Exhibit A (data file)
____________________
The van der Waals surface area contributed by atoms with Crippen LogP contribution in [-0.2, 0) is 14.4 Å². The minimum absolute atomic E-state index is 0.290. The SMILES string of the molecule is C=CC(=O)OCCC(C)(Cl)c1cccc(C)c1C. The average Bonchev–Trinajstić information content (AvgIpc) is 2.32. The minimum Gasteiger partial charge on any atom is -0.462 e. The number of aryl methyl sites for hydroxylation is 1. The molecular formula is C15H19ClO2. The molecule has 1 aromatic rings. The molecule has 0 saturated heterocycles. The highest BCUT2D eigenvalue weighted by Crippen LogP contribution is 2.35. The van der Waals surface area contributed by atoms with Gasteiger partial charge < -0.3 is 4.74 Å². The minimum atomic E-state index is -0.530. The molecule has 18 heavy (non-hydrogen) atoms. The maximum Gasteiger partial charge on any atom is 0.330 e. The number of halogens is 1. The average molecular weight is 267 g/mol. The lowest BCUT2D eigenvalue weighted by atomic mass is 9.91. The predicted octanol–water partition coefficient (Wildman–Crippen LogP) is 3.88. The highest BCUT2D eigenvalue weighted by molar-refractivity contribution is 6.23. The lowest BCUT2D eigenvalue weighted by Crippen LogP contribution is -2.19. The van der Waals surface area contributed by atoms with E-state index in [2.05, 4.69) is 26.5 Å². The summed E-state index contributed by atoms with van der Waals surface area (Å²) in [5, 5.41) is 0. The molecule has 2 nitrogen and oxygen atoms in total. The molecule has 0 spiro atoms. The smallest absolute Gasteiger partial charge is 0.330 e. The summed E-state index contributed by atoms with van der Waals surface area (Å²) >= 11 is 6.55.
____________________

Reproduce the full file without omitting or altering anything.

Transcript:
The van der Waals surface area contributed by atoms with Crippen LogP contribution in [-0.2, 0) is 14.4 Å². The minimum absolute atomic E-state index is 0.290. The SMILES string of the molecule is C=CC(=O)OCCC(C)(Cl)c1cccc(C)c1C. The average Bonchev–Trinajstić information content (AvgIpc) is 2.32. The minimum Gasteiger partial charge on any atom is -0.462 e. The number of aryl methyl sites for hydroxylation is 1. The molecular formula is C15H19ClO2. The molecule has 1 aromatic rings. The molecule has 0 saturated heterocycles. The highest BCUT2D eigenvalue weighted by Crippen LogP contribution is 2.35. The van der Waals surface area contributed by atoms with Gasteiger partial charge < -0.3 is 4.74 Å². The minimum atomic E-state index is -0.530. The molecule has 18 heavy (non-hydrogen) atoms. The maximum Gasteiger partial charge on any atom is 0.330 e. The number of halogens is 1. The average molecular weight is 267 g/mol. The lowest BCUT2D eigenvalue weighted by atomic mass is 9.91. The predicted octanol–water partition coefficient (Wildman–Crippen LogP) is 3.88. The highest BCUT2D eigenvalue weighted by molar-refractivity contribution is 6.23. The lowest BCUT2D eigenvalue weighted by Crippen LogP contribution is -2.19. The van der Waals surface area contributed by atoms with E-state index in [2.05, 4.69) is 26.5 Å². The summed E-state index contributed by atoms with van der Waals surface area (Å²) in [5, 5.41) is 0. The molecule has 2 nitrogen and oxygen atoms in total. The molecule has 0 spiro atoms. The smallest absolute Gasteiger partial charge is 0.330 e. The summed E-state index contributed by atoms with van der Waals surface area (Å²) >= 11 is 6.55.